Bankruptcy: Lose Your Debt, Not Your Car
Filing bankruptcy in Washington State doesn’t mean you have to lose your shirt — or even your car or house, for that matter.
When you file, you are asking the courts to declare your debts discharged, which means that you no longer owe them. Technically, however, a debt cannot be discharged that is secured by a good. If you’re making payments on a car or house, under the law you would have to return them to the creditor if your filing is accepted.
Recognizing that a car and a house can be necessary to living, however, the law allows an exception. If your creditors agree, your attorney can file a reaffirmation agreement stating that, although you want to discharge other debts, you wish to continue making your car payment or mortgage payment.
The courts sign off on these agreements most of the time. But if the amount owed far exceeds the house or vehicle’s worth — if it’s upside-down — the judge might refuse. You basically have three options:
* Surrender the property. One of my clients owed $25,000 on a car worth only $10,000. In that case, the client was better off giving the car back to the bank. In most cases, even people who file bankruptcy are able to get another car within a few months.
* Reaffirm with the creditor. If the terms of your loan are so bad that a judge won’t let you keep it, the creditor will likely allow you to reaffirm the obligation, but you must be up to date on the payments (for a chapter 7 filing).
* Redeem the property. If your car is worth $5,000 but you owe $15,000, you have the option of paying the fair-market value in cash and keeping the vehicle. In most cases, people filing bankruptcy don’t have the cash on hand, but may be able to get a friend or family member to lend the money.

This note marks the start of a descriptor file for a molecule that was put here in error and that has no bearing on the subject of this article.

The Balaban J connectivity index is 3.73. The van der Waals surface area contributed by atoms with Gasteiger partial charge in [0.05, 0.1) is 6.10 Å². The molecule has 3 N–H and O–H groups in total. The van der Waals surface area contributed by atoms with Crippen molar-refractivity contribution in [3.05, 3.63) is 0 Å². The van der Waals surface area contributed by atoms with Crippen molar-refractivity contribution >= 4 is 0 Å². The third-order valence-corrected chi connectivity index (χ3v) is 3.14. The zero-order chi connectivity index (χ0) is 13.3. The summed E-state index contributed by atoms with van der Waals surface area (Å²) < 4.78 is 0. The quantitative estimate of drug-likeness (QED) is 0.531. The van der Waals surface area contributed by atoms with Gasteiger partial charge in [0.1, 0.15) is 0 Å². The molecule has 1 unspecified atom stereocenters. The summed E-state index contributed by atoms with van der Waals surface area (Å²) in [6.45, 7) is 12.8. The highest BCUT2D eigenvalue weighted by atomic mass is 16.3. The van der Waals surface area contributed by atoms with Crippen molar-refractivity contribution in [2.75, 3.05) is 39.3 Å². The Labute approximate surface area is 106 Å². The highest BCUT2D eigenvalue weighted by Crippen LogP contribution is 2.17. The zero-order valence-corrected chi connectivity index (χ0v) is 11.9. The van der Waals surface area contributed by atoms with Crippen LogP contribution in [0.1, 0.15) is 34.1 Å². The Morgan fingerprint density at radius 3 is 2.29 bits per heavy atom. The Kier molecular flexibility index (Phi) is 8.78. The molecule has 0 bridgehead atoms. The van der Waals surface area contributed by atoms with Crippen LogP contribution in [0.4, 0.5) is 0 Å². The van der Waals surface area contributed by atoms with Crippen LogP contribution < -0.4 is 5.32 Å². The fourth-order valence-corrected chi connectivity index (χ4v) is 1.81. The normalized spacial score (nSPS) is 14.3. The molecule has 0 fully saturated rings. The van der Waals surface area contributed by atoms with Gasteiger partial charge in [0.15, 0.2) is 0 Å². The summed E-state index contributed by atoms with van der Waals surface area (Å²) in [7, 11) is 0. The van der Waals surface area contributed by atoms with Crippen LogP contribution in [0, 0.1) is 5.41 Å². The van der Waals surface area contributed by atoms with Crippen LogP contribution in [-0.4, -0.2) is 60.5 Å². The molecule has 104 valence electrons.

When considering your bankruptcy filing, the judge will consider your income, expenses, and property owned. If you have only one car, chances are you’ll be allowed to keep it. But if you have several, the courts may balk at allowing you to keep them all unless other members of your household are using them.
Who can file?
Who can file bankruptcy? If your debts seem insurmountable and you earn less than about $53,000 a year (the income guidelines change during the year, and this number would be for single individual), you may be a good candidate for filing. For a family of two, the limit increases to $63,490, and to $73,000 for three. There are no debt requirements per se, but you’ll want to consider the cost of filing against the benefit to you.
Filing bankruptcy is often a last resort following a period of stress over mounting debts. Why worry yourself more over losing the roof over your head or your transportation to work?
The Quiroga Law Office’s knowledgeable staff can simplify the bankruptcy process for you, and ease your fears. Contact us today at 509-927-3840 and let us help put you back on the road — not just to your job, but also to financial independence.
United States Bankruptcy Court (Eastern District of Washington)
Bankruptcy: Lose Your Debt, Not Your Car | Copyrighted Material of the Quiroga Law Office, PLLC